This week's cover is one I almost posted about the first week it came out, but I think it got beat out by one of the incredible Batwoman covers by JH Williams III. I'd forgotten about it until this weekend when I saw it a comic shop while I was out buying a copy of Deadpool Kills the Marvel Universe, which I thought provided a really interesting view of Deadpool, but that's getting off topic. Anyway, this week's cover features Karma, a hero I honestly knew nothing about until I first noticed the cover and did some research. Karma is a telepath whose primary ability is mental possession. When I first saw the cover, I thought she was some kind of cyborg like Lady Deathstrike and the Reavers, but it turns out her leg is a prosthetic that she received after having her leg cut off in a flight with Cameron Hodge (who actually is a cyborg) in the New Mutants series. Relatedly, she is one of the founding members of the New Mutants, and is also notable in the comic world as one of the first major lesbian characters in a mainstream series. The cover itself is done by Rachelle Rosenberg and Dustin Weaver, who has a cool blog post that talks about the development of that cover as well as some alternate designs. What I really like about the cover is the scene it depicts and how it reminds me of Stan Lee's vision for more human superheros. This cover, in a more basic sense, shows a girl sitting at the edge of her bed. Illustrate it slightly differently and she could be talking on the phone or tying her shoe or painting her toenails; things that anyone could be doing in this scene and you wouldn't think twice about it. Now, show the same girl is working on her robotic leg, and the image becomes a lot less commonplace even though the task is no more uncommon to the subject than anything else she could be doing at that time. It's like a Norman Rockwell magazine cover, except in a different universe. I can't say I've seen a lot of these kinds of covers (although X-23 Target X #2 is one that comes to mind); but to me, that is the essence of the humanity Stan Lee and Jack Kirby introduced into superheros with the Fantastic Four that revolutionized Marvel Comics and even comics in a much larger sense. It's the idea that despite the astonishing or amazing or fantastic things that these characters do, they are still people like us. And I like seeing that.
Today we're going a little beyond dinosaurs (even though they're awesome) to look at a couple representatives from a series that I've been holding in my back pocket for a while now. These two covers are issues four and five of the newest volume of Hawkeye, which - if you've been paying attention to any form of entertainment anytime in the last hundred years - is further proof that we think bows and arrows are badass. I've been following this series since it came out a few months ago, and I've been really impressed with the cover art by David Aja. As I've mentioned in earlier posts, I like elegant and simplistic comic covers, and these are no exception. Even though the subject of both of these are very simple with a lot of white space, they are very visually appealing and manage to convey a lot of emotion. Although it's not as apparent in these two covers, Aja also frequently uses of color as a theme for his covers. However, what these two covers do serve as is a kind of transition point for those color themes, shifting from blue and purple (issues 1 though 3) to red (issues 5 and beyond). His designs also take on a retro feel to them, and you can see this and these other elements in nearly all of his cover work (and some of his interior work as well). So if you like it, check out his blog that I linked to above, and you should be able to find more.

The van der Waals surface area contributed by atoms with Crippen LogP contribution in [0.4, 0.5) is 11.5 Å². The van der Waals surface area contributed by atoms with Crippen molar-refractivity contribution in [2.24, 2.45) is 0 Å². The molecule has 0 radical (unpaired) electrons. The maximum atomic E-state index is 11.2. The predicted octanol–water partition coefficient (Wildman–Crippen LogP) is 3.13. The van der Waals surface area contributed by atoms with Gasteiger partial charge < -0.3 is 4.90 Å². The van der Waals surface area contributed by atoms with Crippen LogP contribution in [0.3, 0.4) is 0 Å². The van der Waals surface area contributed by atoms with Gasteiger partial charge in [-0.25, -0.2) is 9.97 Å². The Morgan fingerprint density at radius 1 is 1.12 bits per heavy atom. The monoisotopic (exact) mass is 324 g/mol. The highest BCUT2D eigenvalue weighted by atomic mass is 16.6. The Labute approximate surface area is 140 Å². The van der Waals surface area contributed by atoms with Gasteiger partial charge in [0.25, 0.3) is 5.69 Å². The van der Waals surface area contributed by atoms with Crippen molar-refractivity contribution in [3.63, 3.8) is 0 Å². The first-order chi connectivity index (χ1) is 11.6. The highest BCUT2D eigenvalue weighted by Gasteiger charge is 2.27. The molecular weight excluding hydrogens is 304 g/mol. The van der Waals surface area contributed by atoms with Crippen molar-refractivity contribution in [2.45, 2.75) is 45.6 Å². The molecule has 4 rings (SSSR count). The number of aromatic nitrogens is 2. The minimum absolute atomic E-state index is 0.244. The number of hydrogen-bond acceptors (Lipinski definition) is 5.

So my brain neglected to remind me that today is in fact Wednesday, and I neglected to do any research or searching for a potential cover write about prior to right now. However, as luck would have it, Marvel just happened to be releasing this gem by Gabriele Dell'Otto today. The one sentence rundown for the story here is, "Spider-Man fights dinosaurs in the Savage Land." Best thing ever, right? But wait, there's more. What makes it even better (and the reason I chose this cover over the previous issue) is that Spider-Man is teaming up with a dinosaur (specifically, Devil Dinosaur) to fight other dinosaurs (specifically, scientifically enhanced Velociraptors). Yes, comic books are that awesome. So if you were hoping for some intelligent or insightful commentary on a particular piece of comic book cover art today, I'm afraid I don't have any. To be fair though, this is the Internet; and if there's anything the Internet needs to showcase more, it's pictures of Spider-Man riding a dinosaur. Good day.
Ed Benes' run of comic covers for Batgirl is just outstanding. I'm having a hard time choosing a favorite, but this is definitely one of them. The black background with the Joker stepping out holding a knife and a heart-shaped box is a very good portrayal of his character. Add in the creepily realistic wind-up teeth, and you've got a cover that oozes his unique sort of ruthless insanity. Benes' also draws a great Barbara Gordon Batgirl, so all in all, it's pretty hard to go wrong here.

LAG – Dishonored – Day 1

November 28th, 2012 | Posted by Emmett in Games & Gaming - (0 Comments)